Discussion in 'All Languages' started by turkishspeaker, Jan 22, 2009.
Ata means father/anchestor in Turkish. Does it have any meaning in your language?
"Ata" means "father" in Slovene too.
I think atta meant 'father' in ancient Gothic? This may be behind Turkish and/or Slovene, but I'm not sure.
Atta is "father" also in Latin, Hittite.
In Romanian, the word for father is tata. Though, I don't think it is related with Turkish ata.
In Portuguese, ata can be:
- a noun meaning "minute" (of a meeting);
- a form of the present tense of the verb atar, "to tie up", "to bind";
- a form of the imperative of the same verb.
I don't think any of these is related to the Turkish word.
The Gothic form is behind the Slovene form.
Romanian word for tata could be from Serbo-Croate word for father which is tata.
It could come from any language in which childspeak 'tata' appears.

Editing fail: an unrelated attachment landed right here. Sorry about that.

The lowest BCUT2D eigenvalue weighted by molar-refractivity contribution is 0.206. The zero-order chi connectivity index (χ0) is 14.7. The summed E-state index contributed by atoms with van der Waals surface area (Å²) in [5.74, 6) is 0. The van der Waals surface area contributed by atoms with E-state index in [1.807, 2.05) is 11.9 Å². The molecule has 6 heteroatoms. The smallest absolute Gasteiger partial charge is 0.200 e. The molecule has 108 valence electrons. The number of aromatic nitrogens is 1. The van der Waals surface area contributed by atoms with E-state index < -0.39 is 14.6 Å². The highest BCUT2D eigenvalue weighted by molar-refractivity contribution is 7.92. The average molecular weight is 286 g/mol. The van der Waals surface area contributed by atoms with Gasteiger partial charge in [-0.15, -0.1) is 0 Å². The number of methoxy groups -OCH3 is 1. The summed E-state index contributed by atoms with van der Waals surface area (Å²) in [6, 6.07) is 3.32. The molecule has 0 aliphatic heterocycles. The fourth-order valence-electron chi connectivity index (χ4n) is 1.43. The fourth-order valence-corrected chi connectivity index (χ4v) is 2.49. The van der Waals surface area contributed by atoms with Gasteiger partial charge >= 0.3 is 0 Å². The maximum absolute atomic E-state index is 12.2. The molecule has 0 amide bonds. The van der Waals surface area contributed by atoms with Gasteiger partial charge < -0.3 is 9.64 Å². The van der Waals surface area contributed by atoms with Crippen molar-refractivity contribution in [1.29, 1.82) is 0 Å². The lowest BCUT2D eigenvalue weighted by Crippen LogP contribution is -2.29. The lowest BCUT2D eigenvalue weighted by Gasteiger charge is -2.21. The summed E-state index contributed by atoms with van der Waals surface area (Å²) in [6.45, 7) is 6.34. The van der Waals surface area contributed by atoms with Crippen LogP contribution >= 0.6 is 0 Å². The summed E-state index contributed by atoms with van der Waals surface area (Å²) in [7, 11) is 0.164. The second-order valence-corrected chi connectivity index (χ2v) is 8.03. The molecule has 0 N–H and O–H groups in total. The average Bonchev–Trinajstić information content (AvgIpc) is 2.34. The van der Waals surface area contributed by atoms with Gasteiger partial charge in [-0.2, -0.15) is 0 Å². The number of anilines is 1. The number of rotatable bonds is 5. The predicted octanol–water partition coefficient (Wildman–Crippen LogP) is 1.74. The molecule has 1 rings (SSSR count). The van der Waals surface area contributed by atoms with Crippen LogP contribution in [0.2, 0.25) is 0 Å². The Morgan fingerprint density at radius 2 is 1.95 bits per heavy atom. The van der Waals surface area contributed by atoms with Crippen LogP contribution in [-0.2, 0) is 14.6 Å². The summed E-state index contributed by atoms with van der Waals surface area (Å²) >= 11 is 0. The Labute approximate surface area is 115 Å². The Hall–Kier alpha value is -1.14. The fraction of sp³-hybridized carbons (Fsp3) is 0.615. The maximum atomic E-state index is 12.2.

In Bulgarian the baby word is tati too, it's just what babies say, same with the am/ma sound for mother.... It's not borrowing, half the languages on the world have similar words for those things.
I am merely saying it could come from Serbo-Croatian because Romanian is exposed to this language but then again it could be an original childspeak word in Romanian and not the borrowing.
In Hebrew 'ata' means 'you' - male, singular.
In Greenlandic aataa means grandfather and ataata means father. Not quite the same word, but still interesting considering the geographical distance, I think.
And in Swedish äta means eat. (also not exactly the same, but close)
Though I doubt there is a real connection, in Judeo-Aramaic (at least Talmudic), ata means "he comes/arrives" or "he came/arrived."
"ata" is an onomatopoetic expression, which describes punishing (kids) by beating them.